Prior to the 2010 U.S. Open at Pebble Beach Golf Links, Phil Mickelson was preparing for the major when, suddenly, something seemed off.
His joints ached. A finger felt jammed. His right ankle throbbed. Was one of his wrists sprained, he thought? Just shy of his 40th birthday, maybe all those years of golf were finally taking a toll. He brushed it aside. Yet two days before the championship began, he awoke in excruciating pain. He fought through it for a T-4 finish, a bit of a herculean effort considering his forthcoming diagnosis.
After wincing during the third round, he hinted of fighting through … something.
“I’m not really sure,” said Mickelson. “I would rather not get into it. It just doesn’t sound or feel good. I mean, it’s been tough, and it was a tough day on the golf course.”
During that time, he sought out a rheumatologist, who ultimately pinpointed his condition as psoriatic arthritis. In many ways, that diagnosis turned into a catalyst of sorts, because Mickelson gradually ingratiated himself to better health and wellness. He lost 30 pounds in 2021, looking more svelte.
Part of that can be attributed to longtime friend Dave Phillips — the world-renowned performance coach and co-founder of Titleist Performance Institute (TPI), a mammoth golf, health, and fitness organization in the industry.
The two decided to co-found For Wellness, a brand that promotes healthy food, beverage products and messaging.
For a long time, wellness — best described as overall health and mental acuity — had lived within golf’s shadows. Today it’s more than just a buzzword. Players like Mickelson have emphasized its importance in the same breath as taking thousands of practice range swings to stay sharp.
Phillips had long banged the drum for wellness as an integral performance maximization staple.
“When you’re an elite athlete, they are looking for every edge,” Phillips said. “Today, to get to the levels these guys are at, if you’re not thinking about your body, your brain health, or you’re not thinking about your technique, you’re going to lose.”
While growing up in Kenya, Phillips’ father introduced him to coffee. Soon, while bounding between 27 different countries, seeking out coffee bistros became something of a passion. He’s an aficionado, pointing out that “82 percent of the world starts their day with a cup of coffee.”
After meeting Mickelson more than 20 years ago, the two would get together over coffee. Phillips had an epiphany when Mickelson found he had psoriatic arthritis.
“One of the big things is food and stuff creates inflammation in body and most disease comes from inflammation in your body,” said Phillips. “Black coffee on its own already has the highest rate of antioxidants of any food you take. It’s the milk, the sugars and what we put in it that ruins it.”
Knowing how much Mickelson loves coffee, Phillips hypothesized that if he created a healthy additive, it could lead to untold benefits. He formulated a special blend of performance ingredients that could boost natural benefits.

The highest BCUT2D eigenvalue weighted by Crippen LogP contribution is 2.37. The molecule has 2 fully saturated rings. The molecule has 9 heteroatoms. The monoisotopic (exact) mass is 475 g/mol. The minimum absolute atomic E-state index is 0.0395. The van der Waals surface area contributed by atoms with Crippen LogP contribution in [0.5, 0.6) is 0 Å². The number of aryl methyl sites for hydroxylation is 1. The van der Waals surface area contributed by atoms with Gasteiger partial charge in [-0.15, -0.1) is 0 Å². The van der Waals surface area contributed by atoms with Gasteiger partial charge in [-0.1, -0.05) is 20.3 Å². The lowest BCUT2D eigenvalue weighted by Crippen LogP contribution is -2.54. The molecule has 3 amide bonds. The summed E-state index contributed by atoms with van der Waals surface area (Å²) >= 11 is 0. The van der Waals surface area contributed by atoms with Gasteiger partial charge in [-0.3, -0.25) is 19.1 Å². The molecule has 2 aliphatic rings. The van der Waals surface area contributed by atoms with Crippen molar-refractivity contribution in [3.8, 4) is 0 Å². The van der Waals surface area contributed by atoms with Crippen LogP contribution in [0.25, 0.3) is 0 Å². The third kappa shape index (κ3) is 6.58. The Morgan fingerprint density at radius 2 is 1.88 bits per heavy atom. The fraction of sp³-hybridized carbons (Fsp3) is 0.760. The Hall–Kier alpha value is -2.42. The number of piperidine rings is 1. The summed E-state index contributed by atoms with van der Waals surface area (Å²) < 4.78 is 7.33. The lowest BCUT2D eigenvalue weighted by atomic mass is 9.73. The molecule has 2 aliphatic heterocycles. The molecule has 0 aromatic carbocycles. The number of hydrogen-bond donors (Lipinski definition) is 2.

“I just started formulating like a grandmother in the kitchen and began creating stuff,” Phillips said. He began tracking what professional athletes, nutritionists and biohackers were taking, recommending and discussing.
Soon the combination of C-8 MCT Powder, L-Theanine, Collagen, Cinnamon and Himalayan Pink Salt gave birth to The Good Stuff coffee packets, which Mickelson loved.
Beside regulating metabolism, improving mood and energy with C-8 MCT Powder, Phillips found L-Theanine (derived from green tea extract) which offers the same natural effects as caffeine. The collagen reduces inflammation and improves joint mobility, while cinnamon serves as an anti-inflammatory, boosting brain function and the immune system. Finally, the Himalayan Pink Salt downplays coffee’s natural acidity and helps the body to stay hydrated.
All are important components for a golfer. Especially for one who walks roughly 26 miles over four rounds.
Phillips piloted a blend he dubbed The Good Stuff around 2019 and sampled it with Mickelson a year later. They brainstormed other healthy products that could complement it. Soon, low calorie Superfood Energy Bites, high oxidant coffee pods and whole-bean coffee rounded out the merchandise.
The 90-calorie energy bites, with almonds, honey, cacao butter and lion’s mane mushroom, taste like a chocolate brownie with a coffee hint.
Phillips feels they could be a game-changer for health-conscious golfers.
“I wanted something they could take on the golf course that wasn’t some big heavy thing,” said Phillips. “It’s important when they’re playing five and six hours at a time that they keep blood sugar levels as even as they can, and hydrating and eating. Most people don’t understand your brain has a lot of work to do on the golf course, especially at the highest level. If you’re not feeding it, that’s a problem.”
Mickelson went all in. When Phillips introduced the products to him, he introduced them to his diet and lost the weight.
“It’s not easy,” said Phillips. “You have to stay disciplined, and he has.”
As the products roll out, For Wellness is primarily targeting North America and hoping to get into other areas. Some countries have stringent criteria that must be met before being approved for sale.
For now, Phillips said if people take accountability for their own wellness, it will go a long way toward living their best life.
Count Mickelson as a convert.
“Coffee has changed my life,” says Mickelson on the For Wellness website. “I have made it the foundation of my overall health and wellness.”